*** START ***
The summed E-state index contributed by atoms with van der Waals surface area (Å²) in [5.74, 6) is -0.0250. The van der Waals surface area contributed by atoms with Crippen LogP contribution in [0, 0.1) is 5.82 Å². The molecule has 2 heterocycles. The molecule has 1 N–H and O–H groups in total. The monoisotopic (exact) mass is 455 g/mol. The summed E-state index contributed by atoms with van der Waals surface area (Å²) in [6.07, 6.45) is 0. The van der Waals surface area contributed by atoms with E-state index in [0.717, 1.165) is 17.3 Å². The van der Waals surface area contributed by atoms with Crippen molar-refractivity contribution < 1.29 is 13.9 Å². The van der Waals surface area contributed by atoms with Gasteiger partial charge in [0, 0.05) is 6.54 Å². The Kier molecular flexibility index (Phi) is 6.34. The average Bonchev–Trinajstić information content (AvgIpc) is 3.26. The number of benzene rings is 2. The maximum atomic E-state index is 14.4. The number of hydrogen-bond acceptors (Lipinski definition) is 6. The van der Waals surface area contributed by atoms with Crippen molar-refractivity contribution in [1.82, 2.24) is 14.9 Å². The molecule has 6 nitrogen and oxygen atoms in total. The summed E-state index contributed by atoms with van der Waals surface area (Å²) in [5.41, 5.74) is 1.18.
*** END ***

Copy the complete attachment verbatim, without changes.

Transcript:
The summed E-state index contributed by atoms with van der Waals surface area (Å²) in [5.74, 6) is -0.0250. The van der Waals surface area contributed by atoms with Crippen LogP contribution in [0, 0.1) is 5.82 Å². The molecule has 2 heterocycles. The molecule has 1 N–H and O–H groups in total. The monoisotopic (exact) mass is 455 g/mol. The summed E-state index contributed by atoms with van der Waals surface area (Å²) in [6.07, 6.45) is 0. The van der Waals surface area contributed by atoms with E-state index in [0.717, 1.165) is 17.3 Å². The van der Waals surface area contributed by atoms with Crippen molar-refractivity contribution < 1.29 is 13.9 Å². The van der Waals surface area contributed by atoms with Gasteiger partial charge in [0, 0.05) is 6.54 Å². The Kier molecular flexibility index (Phi) is 6.34. The average Bonchev–Trinajstić information content (AvgIpc) is 3.26. The number of benzene rings is 2. The maximum atomic E-state index is 14.4. The number of hydrogen-bond acceptors (Lipinski definition) is 6. The van der Waals surface area contributed by atoms with Crippen molar-refractivity contribution in [1.82, 2.24) is 14.9 Å². The molecule has 6 nitrogen and oxygen atoms in total. The summed E-state index contributed by atoms with van der Waals surface area (Å²) in [5.41, 5.74) is 1.18.